LONDON (Reuters) – Oil slipped further towards $65 a barrel on Friday as tensions in the Middle East over Iran eased for now and investors focused on rising U.S. inventories and other signs of ample supply.
Iran responded to a U.S. drone strike that killed a top Iranian general on Jan. 3 with a missile attack on Iraqi air bases hosting U.S. forces that left no casualties. But a Revolutionary Guards commander said Iran would take “harsher revenge” soon.
“Hostilities may have ended for the time being, but the longer-term risks of conflict have by no means vanished,” said Stephen Brennock of oil broker PVM.
“Set against this backdrop, the threat of supply disruptions in the Middle East is very much alive.”
Brent crude LCOc1, the global benchmark, was down 27 cents at $65.10 by 1415 GMT, and was heading for its first weekly decline in six weeks, down over 4%. U.S. West Texas Intermediate crude CLc1 slipped 33 cents to $59.23.
Also adding pressure, U.S. government data on Friday showed job growth slowed more than expected in December. Brent is now below where it was before the U.S. drone strike killed Iranian general Qassem Soleimani on Jan. 3.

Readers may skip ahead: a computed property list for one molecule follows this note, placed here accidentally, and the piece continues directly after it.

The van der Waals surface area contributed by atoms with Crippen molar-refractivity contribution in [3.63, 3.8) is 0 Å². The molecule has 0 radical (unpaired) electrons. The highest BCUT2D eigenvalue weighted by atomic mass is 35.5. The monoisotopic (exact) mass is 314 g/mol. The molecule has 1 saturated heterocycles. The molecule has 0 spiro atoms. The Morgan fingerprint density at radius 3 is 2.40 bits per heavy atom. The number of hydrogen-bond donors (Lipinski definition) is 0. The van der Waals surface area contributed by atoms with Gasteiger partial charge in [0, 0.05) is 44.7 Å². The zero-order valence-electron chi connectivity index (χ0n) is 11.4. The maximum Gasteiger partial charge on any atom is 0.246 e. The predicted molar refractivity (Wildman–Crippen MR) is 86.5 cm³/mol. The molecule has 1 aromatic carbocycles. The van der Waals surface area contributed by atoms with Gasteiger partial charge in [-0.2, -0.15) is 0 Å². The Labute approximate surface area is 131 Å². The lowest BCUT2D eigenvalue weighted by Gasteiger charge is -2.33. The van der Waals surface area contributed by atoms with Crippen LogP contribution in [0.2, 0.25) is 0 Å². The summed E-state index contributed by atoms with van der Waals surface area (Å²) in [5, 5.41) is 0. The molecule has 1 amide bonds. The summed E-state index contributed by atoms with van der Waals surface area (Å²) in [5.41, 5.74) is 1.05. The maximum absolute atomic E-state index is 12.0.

“There has been some de-escalation, but the return of risk is still there,” said Olivier Jakob, oil analyst at Petromatrix.
“The closing hours of Friday are traditionally filled by short-covering due to the impossibility to react during the weekend.”
Still, there has been no disruption to Middle East production as a result of the flare-up in tensions and other indications this week suggest supply is ample.
Crude inventories in the United States rose last week by 1.2 million barrels, the U.S. Energy Information Administration said on Wednesday. [EIA/S]
That compared with analysts’ expectations in a Reuters poll for a 3.6 million-barrel drop.
“There’s too much supply out there,” a Japan-based based oil executive told Reuters.
In a bid to tackle any build-up of excess supply, the Organization of the Petroleum Exporting Countries plus allies including Russia are embarking on a further cut in production as of Jan. 1 this year.
Industry surveys, including from Reuters, showed that OPEC output declined in December ahead of the new pact. Still, production remains higher than the forecast demand for early 2020, according to some analysts. [OPEC/O]
“The oversupply on the oil market is sizeable,” said Carsten Fritsch, analyst at Commerzbank.
Additional reporting by Aaron Sheldrick; Editing by Jan Harvey and Mark Potter